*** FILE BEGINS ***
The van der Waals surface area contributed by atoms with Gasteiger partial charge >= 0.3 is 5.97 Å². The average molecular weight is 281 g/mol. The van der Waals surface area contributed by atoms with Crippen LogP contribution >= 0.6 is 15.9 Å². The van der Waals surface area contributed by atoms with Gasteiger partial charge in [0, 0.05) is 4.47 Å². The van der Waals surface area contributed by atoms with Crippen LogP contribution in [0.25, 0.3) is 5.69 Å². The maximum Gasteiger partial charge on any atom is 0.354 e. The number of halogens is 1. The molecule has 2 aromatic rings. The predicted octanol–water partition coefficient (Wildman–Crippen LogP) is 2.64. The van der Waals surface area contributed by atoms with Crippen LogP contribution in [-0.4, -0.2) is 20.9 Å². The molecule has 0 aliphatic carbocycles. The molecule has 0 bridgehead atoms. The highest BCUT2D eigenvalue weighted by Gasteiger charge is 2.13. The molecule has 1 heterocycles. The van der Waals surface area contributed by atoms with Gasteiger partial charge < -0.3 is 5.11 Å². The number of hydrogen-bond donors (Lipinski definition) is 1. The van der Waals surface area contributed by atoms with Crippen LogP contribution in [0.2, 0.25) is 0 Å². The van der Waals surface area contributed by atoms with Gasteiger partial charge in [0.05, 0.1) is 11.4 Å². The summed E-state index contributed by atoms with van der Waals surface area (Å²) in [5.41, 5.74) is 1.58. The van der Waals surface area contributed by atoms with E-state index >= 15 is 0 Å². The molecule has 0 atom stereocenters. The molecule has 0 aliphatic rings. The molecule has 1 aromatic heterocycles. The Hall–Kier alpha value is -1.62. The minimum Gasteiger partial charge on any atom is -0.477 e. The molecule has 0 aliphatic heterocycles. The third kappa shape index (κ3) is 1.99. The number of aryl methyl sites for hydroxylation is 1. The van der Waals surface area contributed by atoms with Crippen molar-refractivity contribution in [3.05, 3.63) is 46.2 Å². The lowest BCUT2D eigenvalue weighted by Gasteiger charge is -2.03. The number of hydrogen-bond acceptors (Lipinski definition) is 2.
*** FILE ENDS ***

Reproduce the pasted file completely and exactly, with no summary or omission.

The van der Waals surface area contributed by atoms with Gasteiger partial charge >= 0.3 is 5.97 Å². The average molecular weight is 281 g/mol. The van der Waals surface area contributed by atoms with Crippen LogP contribution >= 0.6 is 15.9 Å². The van der Waals surface area contributed by atoms with Gasteiger partial charge in [0, 0.05) is 4.47 Å². The van der Waals surface area contributed by atoms with Crippen LogP contribution in [0.25, 0.3) is 5.69 Å². The maximum Gasteiger partial charge on any atom is 0.354 e. The number of halogens is 1. The molecule has 2 aromatic rings. The predicted octanol–water partition coefficient (Wildman–Crippen LogP) is 2.64. The van der Waals surface area contributed by atoms with Crippen LogP contribution in [-0.4, -0.2) is 20.9 Å². The molecule has 0 aliphatic carbocycles. The molecule has 0 bridgehead atoms. The highest BCUT2D eigenvalue weighted by Gasteiger charge is 2.13. The molecule has 1 heterocycles. The van der Waals surface area contributed by atoms with Gasteiger partial charge < -0.3 is 5.11 Å². The number of hydrogen-bond donors (Lipinski definition) is 1. The van der Waals surface area contributed by atoms with Crippen LogP contribution in [0.2, 0.25) is 0 Å². The van der Waals surface area contributed by atoms with Gasteiger partial charge in [0.05, 0.1) is 11.4 Å². The summed E-state index contributed by atoms with van der Waals surface area (Å²) in [5.41, 5.74) is 1.58. The van der Waals surface area contributed by atoms with E-state index >= 15 is 0 Å². The molecule has 0 atom stereocenters. The molecule has 0 aliphatic rings. The molecule has 1 aromatic heterocycles. The Hall–Kier alpha value is -1.62. The minimum Gasteiger partial charge on any atom is -0.477 e. The molecule has 0 aliphatic heterocycles. The third kappa shape index (κ3) is 1.99. The number of aryl methyl sites for hydroxylation is 1. The van der Waals surface area contributed by atoms with Crippen molar-refractivity contribution in [3.05, 3.63) is 46.2 Å². The lowest BCUT2D eigenvalue weighted by Gasteiger charge is -2.03. The number of hydrogen-bond acceptors (Lipinski definition) is 2.